Jessica Levine Kupferberg

The Magic of Purim and Aliyah

It’s one in the morning on Purim and I finally finished baking hamenstashen with my three teen/’tween daughters. This year, in addition to the usual strawberry jam, chocolate chip, and peanut butter and chococolate flavors, we’ve added a new one to our repertoire in honor of us becoming Israelis: Sumsumia, a halva-esque delight made with a sweet sesame and honey paste, a serendipity from the Pereg store at Machane Yehuda.

Seven months have now passed since we remade our lives in our homeland. While we still have our “aliyah challenge moments,” they are fewer and farther between.  Most days, we appreciate that we just get to live here and experience the regular, every day rhythm of Ango-Israeli life.  We work here, learn here, do laundry here, sweat, cry, play soccer, and cook here. We now eat shakshuka for dinner and toastim for breakfast, have seen Peter Pan fly on a stage in Jerusalem and explored wildflowers and old luminous bell caves on a ditch day from school.  We’ve learned where to shop, who to ask for what, and how to waze ourselves from here to there.  We’re just living. In Israel.

While aliyah has had its fair share of heartache and headaches, to counter some of the frustrations that new olim can face, we heeded one of best pieces of advice (thanks, Ben!) we received when we made made the move: To treat every initial trip to a government office as an exploratory “pilot trip” so when nothing is accomplished we won’t be disappointed. And it’s worked.  When we have actually achieved success on our first trip to the DMV or Misrad of Whatever & Waiting, we’ve been pleasantly surprised, and when we haven’t, we shrug our shoulders and say, “Pilot trip!”

For each moment of frustration, there is at least one equal and opposite moment of grace, one that really makes you stop and smell the shwarma, the grander little moments where your Jewish heart gets lodged in your throat and you just say: Thank G-d. And Purim here is certainly one of them.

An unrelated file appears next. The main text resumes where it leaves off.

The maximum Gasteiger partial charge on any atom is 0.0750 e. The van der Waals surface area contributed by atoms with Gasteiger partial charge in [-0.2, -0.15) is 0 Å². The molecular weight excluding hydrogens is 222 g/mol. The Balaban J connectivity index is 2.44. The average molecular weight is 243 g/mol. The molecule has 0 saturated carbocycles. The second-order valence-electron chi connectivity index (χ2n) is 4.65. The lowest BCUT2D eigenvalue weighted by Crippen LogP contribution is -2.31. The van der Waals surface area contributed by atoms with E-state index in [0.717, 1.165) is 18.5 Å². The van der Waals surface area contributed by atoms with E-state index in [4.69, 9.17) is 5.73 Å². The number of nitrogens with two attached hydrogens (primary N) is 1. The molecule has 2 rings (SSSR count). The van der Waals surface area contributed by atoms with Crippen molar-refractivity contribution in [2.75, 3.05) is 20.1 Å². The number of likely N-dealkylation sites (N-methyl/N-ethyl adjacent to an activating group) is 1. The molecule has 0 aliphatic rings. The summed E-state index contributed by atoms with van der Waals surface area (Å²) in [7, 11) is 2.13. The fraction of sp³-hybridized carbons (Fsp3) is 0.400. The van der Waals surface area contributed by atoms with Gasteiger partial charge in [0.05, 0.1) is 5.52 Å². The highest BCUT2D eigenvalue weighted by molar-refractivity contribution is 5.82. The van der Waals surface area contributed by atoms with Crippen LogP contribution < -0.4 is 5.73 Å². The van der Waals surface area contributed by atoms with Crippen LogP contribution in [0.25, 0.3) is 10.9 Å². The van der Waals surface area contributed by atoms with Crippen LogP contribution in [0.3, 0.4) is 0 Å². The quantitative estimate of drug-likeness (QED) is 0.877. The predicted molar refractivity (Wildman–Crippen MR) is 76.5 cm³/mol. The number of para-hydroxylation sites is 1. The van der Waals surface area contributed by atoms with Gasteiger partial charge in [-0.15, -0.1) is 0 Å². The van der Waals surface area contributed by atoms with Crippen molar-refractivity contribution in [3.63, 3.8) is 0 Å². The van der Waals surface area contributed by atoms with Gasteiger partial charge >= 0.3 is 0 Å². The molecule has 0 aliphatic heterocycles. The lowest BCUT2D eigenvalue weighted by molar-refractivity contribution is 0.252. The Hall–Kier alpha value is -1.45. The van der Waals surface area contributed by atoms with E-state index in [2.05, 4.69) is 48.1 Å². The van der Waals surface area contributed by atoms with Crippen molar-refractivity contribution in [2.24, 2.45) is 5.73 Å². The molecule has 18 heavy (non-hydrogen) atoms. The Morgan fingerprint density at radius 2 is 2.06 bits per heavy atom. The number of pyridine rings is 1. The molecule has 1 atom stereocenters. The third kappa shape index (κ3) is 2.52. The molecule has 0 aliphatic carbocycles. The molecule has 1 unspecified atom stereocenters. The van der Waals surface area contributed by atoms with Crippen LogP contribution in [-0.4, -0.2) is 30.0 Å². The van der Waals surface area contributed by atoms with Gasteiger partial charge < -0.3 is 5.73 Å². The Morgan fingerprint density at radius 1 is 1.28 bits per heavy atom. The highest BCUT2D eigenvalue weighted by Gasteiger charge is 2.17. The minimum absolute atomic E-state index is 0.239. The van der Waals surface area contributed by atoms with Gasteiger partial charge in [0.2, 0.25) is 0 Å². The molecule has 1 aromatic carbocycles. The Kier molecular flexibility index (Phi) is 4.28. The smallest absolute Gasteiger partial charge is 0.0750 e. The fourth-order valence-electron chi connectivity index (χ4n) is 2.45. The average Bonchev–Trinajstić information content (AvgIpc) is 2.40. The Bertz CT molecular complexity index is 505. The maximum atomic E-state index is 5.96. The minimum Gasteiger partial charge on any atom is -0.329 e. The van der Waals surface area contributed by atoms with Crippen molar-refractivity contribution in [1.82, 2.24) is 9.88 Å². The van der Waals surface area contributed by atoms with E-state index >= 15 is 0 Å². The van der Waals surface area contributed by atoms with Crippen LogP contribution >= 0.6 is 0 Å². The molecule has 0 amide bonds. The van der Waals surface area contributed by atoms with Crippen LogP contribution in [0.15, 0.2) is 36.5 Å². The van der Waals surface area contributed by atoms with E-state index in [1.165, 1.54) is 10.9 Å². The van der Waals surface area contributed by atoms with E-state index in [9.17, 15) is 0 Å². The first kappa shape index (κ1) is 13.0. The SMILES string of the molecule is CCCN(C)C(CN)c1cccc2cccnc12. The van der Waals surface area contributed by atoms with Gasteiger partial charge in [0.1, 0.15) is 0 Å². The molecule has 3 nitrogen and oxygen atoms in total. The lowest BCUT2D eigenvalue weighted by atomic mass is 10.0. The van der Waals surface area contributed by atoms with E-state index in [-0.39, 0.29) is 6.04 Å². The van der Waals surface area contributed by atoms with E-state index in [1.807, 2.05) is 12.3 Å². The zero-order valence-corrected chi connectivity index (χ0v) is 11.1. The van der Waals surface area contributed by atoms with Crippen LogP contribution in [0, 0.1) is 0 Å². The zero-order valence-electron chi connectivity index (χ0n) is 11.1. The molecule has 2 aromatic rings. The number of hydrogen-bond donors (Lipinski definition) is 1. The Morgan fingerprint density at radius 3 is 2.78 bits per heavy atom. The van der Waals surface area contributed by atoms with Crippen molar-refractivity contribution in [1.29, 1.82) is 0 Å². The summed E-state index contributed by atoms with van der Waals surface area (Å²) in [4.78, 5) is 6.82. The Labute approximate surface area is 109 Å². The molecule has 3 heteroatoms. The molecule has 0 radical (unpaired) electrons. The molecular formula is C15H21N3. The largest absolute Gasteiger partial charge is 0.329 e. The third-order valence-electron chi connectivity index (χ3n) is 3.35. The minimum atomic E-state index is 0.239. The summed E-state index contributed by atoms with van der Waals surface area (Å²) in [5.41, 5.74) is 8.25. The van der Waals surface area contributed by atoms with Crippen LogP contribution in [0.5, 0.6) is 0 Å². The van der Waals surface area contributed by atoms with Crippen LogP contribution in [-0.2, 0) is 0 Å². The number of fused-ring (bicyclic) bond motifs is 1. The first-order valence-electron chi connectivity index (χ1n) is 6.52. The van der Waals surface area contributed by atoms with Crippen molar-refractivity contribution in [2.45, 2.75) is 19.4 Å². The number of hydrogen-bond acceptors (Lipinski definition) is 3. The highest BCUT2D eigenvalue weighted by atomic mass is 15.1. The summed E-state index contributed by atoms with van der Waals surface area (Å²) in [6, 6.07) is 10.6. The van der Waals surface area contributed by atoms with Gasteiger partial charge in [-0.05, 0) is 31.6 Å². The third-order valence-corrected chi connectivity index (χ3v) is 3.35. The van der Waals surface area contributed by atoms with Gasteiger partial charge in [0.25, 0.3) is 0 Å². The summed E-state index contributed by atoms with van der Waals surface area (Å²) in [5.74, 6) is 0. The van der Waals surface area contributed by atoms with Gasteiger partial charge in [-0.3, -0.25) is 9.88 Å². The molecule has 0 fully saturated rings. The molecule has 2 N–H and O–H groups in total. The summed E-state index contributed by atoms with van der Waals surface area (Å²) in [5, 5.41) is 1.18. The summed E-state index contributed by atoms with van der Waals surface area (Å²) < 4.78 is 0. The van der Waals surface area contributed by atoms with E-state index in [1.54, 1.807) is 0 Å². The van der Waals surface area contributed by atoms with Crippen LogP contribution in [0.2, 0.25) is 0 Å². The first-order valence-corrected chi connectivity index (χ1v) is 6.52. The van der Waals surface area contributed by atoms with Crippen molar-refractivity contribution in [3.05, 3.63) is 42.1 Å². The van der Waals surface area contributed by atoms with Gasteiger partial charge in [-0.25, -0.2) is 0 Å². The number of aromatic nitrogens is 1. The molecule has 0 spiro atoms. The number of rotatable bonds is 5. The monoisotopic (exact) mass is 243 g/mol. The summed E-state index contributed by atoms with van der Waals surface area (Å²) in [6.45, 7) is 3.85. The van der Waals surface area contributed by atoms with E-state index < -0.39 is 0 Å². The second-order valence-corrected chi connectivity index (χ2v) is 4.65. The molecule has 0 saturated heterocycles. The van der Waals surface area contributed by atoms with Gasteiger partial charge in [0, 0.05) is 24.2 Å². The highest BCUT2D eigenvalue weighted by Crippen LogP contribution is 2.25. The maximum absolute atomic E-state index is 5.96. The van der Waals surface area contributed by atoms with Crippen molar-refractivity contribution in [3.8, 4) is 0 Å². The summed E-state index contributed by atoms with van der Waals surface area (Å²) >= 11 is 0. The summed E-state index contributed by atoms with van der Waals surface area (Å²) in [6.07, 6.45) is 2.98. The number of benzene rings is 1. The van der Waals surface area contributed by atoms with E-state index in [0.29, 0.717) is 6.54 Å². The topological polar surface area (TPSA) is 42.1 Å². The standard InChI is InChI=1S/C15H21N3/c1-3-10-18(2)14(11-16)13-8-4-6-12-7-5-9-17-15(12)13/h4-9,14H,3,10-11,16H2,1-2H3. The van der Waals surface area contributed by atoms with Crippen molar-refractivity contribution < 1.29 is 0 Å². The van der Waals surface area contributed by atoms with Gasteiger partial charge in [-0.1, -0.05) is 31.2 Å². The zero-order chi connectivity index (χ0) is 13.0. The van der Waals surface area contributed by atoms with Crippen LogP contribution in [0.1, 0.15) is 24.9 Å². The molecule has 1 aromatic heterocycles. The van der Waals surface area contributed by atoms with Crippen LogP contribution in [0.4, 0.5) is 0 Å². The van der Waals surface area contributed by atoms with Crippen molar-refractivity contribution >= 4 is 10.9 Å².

While we enjoyed many wonderful Purim celebrations in our old-country home of La Jolla, California, we’ve discovered that Israel takes the party to a whole new level. The one day holiday gets supersized into two weeks of festivities as stores everywhere peddle masks and wands, baskets and candies.  The malls have their own Purim stations and the schools each have a shuk Purim with food and games for the kids.

But my favorite activity so far took place the last day before Purim break where we experienced the “adeloyada parade.”  This is where all the school-age kids don a bevy of creative, vibrant costumes and parade down the streets of our town, an exercise that’s repeated in cities and settlements all over Israel.

While many parents don’t attend, as a still-fresh immigrant celebrating our first Purim as Israelis, I couldn’t help myself.  I attempted not to embarass my kids as I paparazzied them with their friends to capture the festive feeling.  The kids were bursting with pride and excitement as they laughed at each other’s costumes and compared notes on the mishloach manot baskets they prepared for one another.  My daughters, as the new kids, were afraid to wear costumes that were too creative or different, but looked great as a mime, a magician, and a homemade “Whatsapp.”  Their schoolmates were dazzling, as smiling superhereos, produce from the seven species, a pre-teen Aroma waitress and a sparkly rainbow all heralded Purim together. My niece was a homemade laundry machine and one girl was even an entire birthday party as she lugged a long cardboard table on her shoulders, complete with a birthday cake hat and balloons.